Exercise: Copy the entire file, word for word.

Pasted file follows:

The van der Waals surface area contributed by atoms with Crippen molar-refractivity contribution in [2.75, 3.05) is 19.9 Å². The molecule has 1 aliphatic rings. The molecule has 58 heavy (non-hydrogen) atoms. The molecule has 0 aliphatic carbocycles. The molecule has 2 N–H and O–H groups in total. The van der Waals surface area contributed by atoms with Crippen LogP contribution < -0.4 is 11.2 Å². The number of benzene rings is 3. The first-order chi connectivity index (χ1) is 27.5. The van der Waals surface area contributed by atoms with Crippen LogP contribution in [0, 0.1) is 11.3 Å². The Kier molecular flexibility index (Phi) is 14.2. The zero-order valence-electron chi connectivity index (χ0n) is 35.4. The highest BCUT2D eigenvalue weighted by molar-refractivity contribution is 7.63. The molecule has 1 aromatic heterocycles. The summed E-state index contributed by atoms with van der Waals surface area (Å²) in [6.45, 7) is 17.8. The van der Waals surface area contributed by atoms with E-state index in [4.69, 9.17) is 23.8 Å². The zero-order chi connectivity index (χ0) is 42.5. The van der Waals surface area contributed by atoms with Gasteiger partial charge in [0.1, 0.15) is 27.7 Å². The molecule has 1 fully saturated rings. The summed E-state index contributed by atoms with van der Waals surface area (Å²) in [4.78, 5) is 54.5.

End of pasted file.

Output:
The van der Waals surface area contributed by atoms with Crippen molar-refractivity contribution in [2.75, 3.05) is 19.9 Å². The molecule has 1 aliphatic rings. The molecule has 58 heavy (non-hydrogen) atoms. The molecule has 0 aliphatic carbocycles. The molecule has 2 N–H and O–H groups in total. The van der Waals surface area contributed by atoms with Crippen LogP contribution < -0.4 is 11.2 Å². The number of benzene rings is 3. The first-order chi connectivity index (χ1) is 27.5. The van der Waals surface area contributed by atoms with Crippen LogP contribution in [0, 0.1) is 11.3 Å². The Kier molecular flexibility index (Phi) is 14.2. The zero-order valence-electron chi connectivity index (χ0n) is 35.4. The highest BCUT2D eigenvalue weighted by molar-refractivity contribution is 7.63. The molecule has 1 aromatic heterocycles. The summed E-state index contributed by atoms with van der Waals surface area (Å²) in [6.45, 7) is 17.8. The van der Waals surface area contributed by atoms with E-state index in [4.69, 9.17) is 23.8 Å². The zero-order chi connectivity index (χ0) is 42.5. The van der Waals surface area contributed by atoms with Gasteiger partial charge in [0.1, 0.15) is 27.7 Å². The molecule has 1 fully saturated rings. The summed E-state index contributed by atoms with van der Waals surface area (Å²) in [4.78, 5) is 54.5.